The June 13, 2024, U.S. Supreme Court decision in Vidal v. Elster made waves in the trademark community. All of the Court’s decisions are significant, and this matter was of particular interest because the decision marked the third time in recent years that the Court ruled on whether certain limitations on trademark registration set forth in Section 2 of the Lanham Act violate the First Amendment.

The case involved an application to register the mark TRUMP TOO SMALL, a reference to an exchange that occurred during the 2016 presidential primary debate between U.S. Senator Marco Rubio (R-FL) and then-presidential candidate Trump, regarding the size of Trump’s hands. Elster asserted he planned to use the phrase on T-shirts and hats to “convey that some features of President Trump and his policies are diminutive.”

The USPTO refused registration of the mark under Section 2(c) of the Trademark Act (15 U.S.C. § 1052(c)), which prohibits registration of a trademark that includes the name of a living individual without their consent. However, unlike Matal v. Tam (2017)—which invalidated provisions barring registration of disparaging marks, or Iancu v. Brunetti (2019), which invalidated provisions barring registration of immoral or scandalous marks—the current case raised a slightly different issue—the constitutionality of a content-based, but viewpoint neutral, restriction on trademark registration. Proponents of the limitation, including the International Trademark Association, argued that Section 2(c) is consistent with the concepts of right of publicity and right of privacy that prevent the unauthorized use of an individual’s name in commercial contexts.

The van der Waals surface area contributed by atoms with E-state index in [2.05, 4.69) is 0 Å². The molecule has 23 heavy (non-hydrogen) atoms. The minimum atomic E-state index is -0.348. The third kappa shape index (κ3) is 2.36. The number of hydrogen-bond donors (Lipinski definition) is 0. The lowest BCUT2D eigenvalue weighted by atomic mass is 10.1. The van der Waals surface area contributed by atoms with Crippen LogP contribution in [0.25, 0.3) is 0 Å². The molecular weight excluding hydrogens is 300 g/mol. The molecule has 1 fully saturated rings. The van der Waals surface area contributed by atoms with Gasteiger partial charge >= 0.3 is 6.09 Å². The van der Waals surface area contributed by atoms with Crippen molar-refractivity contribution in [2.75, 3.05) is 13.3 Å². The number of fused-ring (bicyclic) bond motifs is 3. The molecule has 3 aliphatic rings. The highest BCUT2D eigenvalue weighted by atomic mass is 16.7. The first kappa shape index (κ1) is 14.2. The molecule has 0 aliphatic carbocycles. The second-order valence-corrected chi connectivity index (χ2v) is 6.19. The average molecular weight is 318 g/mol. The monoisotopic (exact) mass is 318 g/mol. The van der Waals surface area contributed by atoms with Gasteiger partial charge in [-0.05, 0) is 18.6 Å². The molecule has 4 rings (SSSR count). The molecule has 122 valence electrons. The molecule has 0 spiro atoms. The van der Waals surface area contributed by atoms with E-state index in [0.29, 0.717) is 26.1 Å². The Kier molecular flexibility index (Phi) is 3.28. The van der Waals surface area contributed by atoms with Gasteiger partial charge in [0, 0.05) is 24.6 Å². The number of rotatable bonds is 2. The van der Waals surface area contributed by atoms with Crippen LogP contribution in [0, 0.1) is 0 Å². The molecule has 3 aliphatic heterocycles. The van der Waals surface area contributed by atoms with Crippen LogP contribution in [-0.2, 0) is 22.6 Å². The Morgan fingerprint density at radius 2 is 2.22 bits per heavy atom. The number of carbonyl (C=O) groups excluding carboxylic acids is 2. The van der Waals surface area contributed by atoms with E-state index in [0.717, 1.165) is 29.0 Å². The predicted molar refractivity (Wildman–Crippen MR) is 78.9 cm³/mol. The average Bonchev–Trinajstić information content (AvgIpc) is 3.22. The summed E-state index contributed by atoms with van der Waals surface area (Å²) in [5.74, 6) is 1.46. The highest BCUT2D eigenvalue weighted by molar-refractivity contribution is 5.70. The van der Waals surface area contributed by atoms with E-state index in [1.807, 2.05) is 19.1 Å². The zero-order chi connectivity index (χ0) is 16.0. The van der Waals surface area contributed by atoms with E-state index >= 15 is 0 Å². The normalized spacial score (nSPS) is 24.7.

Ultimately, the Court sided with the USPTO’s position that prohibiting registration of a person’s name without their consent did not violate the First Amendment, because it is viewpoint neutral, even when the figure is political. The Court reasoned that even if the message were neutral or complimentary, there are many reasons an individual would want to maintain control over the commercialization of their name. This decision may give some clarity to the constitutionality of other types of “viewpoint neutral” marks deemed unregistrable in Section 2 of the Lanham Act, such as Section (b) relating to flags and insignia, or even geographical indications in Section (a).

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